'Despite great pessimism, I actually see opportunity'

In rare remarks to Saudis, minister says Riyadh could broker peace deal

Yisrael Katz also envisions rail link between Haifa and Gulf to bypass Iran, in interview with London-based Saudi-owned news site

Sue Surkes is The Times of Israel's environment reporter

Transportation and Intelligence Minister Yisrael Katz speaks during an interview with The Associated Press, in his office in Tel Aviv, Israel, November 9, 2017. (AP/Dan Balilty)
Transportation and Intelligence Minister Yisrael Katz speaks during an interview with The Associated Press, in his office in Tel Aviv, Israel, November 9, 2017. (AP/Dan Balilty)

Saudi Arabia sponsoring Israel-Palestinian peace talks alongside the US, Crown Prince Mohammad Bin Salman visiting Israel, a rail linking Haifa to the Kingdom generating hundreds of billions of dollars in trade between Israel and the Gulf.

The vision could be a reality, Israel’s transport and intelligence minister Yisrael Katz told a Saudi news site in a rare interview published Wednesday, playing up hopes for normalized ties between the two states already said to have a covert relationship.

The interview was published as Islamic leaders, angered by US President Donald Trump’s recognition of Jerusalem last week as Israel’s capital, met in Istanbul and urged recognition of East Jerusalem as the capital of Palestine. Saudi King Salman stayed away from the summit, but also declared that the Palestinians had “the right to establish their independent state with East Jerusalem as its capital.”

Katz’s remarks were the latest in a series of interviews granted by senior Israeli officials to London-based Arab news site Elaph, an outlet owned by a businessman in Saudi Arabia, in a sign of growing comfort in Jerusalem with Riyadh amid mutual fears of Iranian hegemony in the region.

Saudi Crown Prince Mohammed bin Salman attends a meeting in Riyadh, November 14, 2017. (AFP/Fayez Nureldine)

The countries remain officially enemies, though, and the invitation to the powerful crown prince was allegedly edited out of the interview, according to Israeli accounts, highlighting the gaping gulf that remains between the countries.

A Likud minister, Katz is seen as close to Prime Minister Benjamin Netanyahu and has said he will run for leadership of the party when Netanyahu exits the stage.

In the interview, Katz described Saudi Arabia as the leader of the Arab world and suggested that it take on the role of sponsoring a peace initiative with the Palestinians.

The Israeli public — feeling the “positive winds” blowing from  Saudi Arabia — was ready for such an initiative, he went on, and “with Saudi leadership, I’d be prepared to go to negotiations.”

Transportation Minister Yisrael Katz, center right, points to a map during a meeting with Japanese Foreign Minister Tara Kono, left, during an official visit to Japan, October 24, 2017. (Courtesy)

It was important to think out of the box and not to come with same old ideas, he said. Each side had to be prepared to “make concessions here and there” and to think creatively.

Asked why the Israelis had not accepted the Saudi peace initiative of 2002, Katz said it was because the Jewish state was not willing to accept five million Palestinian refugees.

That initiative, re-endorsed at Arab League summits in 2007 and 2017, calls for normalizing relations between the Arab world and Israel in exchange for a full withdrawal by Israel from the West Bank, including East Jerusalem, and a “just settlement” of the Palestinian refugee problem, based on UN Resolution 194.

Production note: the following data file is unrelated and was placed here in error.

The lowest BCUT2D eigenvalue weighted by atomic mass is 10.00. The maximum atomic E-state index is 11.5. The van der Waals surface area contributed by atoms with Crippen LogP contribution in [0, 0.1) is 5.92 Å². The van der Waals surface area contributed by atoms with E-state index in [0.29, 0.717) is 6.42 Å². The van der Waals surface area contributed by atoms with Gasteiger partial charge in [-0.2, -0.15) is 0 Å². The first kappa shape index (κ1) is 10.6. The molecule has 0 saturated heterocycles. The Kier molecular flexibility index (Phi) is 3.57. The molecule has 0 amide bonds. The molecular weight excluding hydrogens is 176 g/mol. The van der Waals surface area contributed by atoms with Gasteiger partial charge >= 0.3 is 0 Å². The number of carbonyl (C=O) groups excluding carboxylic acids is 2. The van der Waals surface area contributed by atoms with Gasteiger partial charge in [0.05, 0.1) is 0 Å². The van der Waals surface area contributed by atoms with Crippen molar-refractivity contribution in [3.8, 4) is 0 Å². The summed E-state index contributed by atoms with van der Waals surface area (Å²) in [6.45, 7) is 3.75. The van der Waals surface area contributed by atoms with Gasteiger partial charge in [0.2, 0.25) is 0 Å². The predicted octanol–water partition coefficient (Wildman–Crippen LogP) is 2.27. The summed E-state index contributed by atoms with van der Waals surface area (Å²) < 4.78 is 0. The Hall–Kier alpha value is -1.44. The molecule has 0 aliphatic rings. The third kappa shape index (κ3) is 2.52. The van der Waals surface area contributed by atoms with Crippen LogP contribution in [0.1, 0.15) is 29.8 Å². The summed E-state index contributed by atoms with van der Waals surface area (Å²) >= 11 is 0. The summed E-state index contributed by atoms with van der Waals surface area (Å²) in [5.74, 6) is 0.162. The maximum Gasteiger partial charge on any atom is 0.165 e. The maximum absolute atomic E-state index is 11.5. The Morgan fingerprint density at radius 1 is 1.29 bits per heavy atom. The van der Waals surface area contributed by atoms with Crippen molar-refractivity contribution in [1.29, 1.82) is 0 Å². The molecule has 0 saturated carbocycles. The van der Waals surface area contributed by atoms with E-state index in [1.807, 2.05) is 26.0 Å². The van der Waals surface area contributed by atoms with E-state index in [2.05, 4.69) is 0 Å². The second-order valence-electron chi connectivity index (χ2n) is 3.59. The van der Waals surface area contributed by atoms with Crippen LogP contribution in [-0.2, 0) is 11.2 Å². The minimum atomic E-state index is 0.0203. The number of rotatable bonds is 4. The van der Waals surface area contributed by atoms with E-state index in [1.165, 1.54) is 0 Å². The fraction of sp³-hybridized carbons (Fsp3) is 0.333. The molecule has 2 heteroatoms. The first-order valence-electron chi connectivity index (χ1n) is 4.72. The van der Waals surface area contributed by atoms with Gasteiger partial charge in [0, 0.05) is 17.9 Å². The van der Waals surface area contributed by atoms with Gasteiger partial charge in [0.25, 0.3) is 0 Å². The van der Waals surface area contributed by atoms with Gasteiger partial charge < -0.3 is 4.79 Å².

Asked about the peace initiative which the White House says it is preparing, Katz said the US was not sharing details with Jerusalem.

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Katz also spelled out his vision for a massive railway network that, if it succeeded in bringing Israel, Jordan and the Gulf together by trade, would counter Iranian threats to close off the strategic Strait of Hormuz.

A view of the El Roy train station in the north of Israel, once part of the Jezreel Valley railway system. This connected coastal Haifa with the rest of the Hejaz network which operated until the middle of the 20th century. Photographed on March 24, 2009. (Matanya Tausig/Flash90)

It would be a modern version of the Ottoman-era Hejaz railway, he said, which ran from Damascus in Syria to Medina in Saudi Arabia, with a branch line to Haifa. The outbreak of World War l prevented extension of the line to Mecca, site of the annual Muslim pilgrimage, or Hajj.

Katz explained to the news site that an existing rail line from coastal Haifa to the city of Beit She’an in the Jordan Valley would be extended to the Sheikh Hussein border crossing with Jordan in Israel’s north. Jordan would then continue the line southwards towards Saudi Arabia and the Gulf.

Katz said that by connecting into the new Haifa port being built by a Chinese company, the Gulf countries could avoid the Straits of Hormuz and gain a safer, shorter passage to and from the US.

The Strait of Hormuz in the Persian Gulf is seen as one of the most important waterways in the world, with some 20% of the world’s oil endangered by Iranian threats to close off the choke point. The railway would give the Gulf direct access to the Mediterranean.

He said that Netanyahu was totally up to date on the initiative and that he had met seven times with advisers of US President Donald Trump on the subject. Japan, China, Turkey and the Europeans were all in the loop as well.

“We have conducted checks and looked into this. In a reality where there’s agreement and it works, the extent of trade going through this channel could reach $250 billion dollars a year.”

Katz said an initiative of this type could restore faith in the chances of peace among a skeptical Israeli public.

“Despite great pessimism, I actually see opportunity,” he said.

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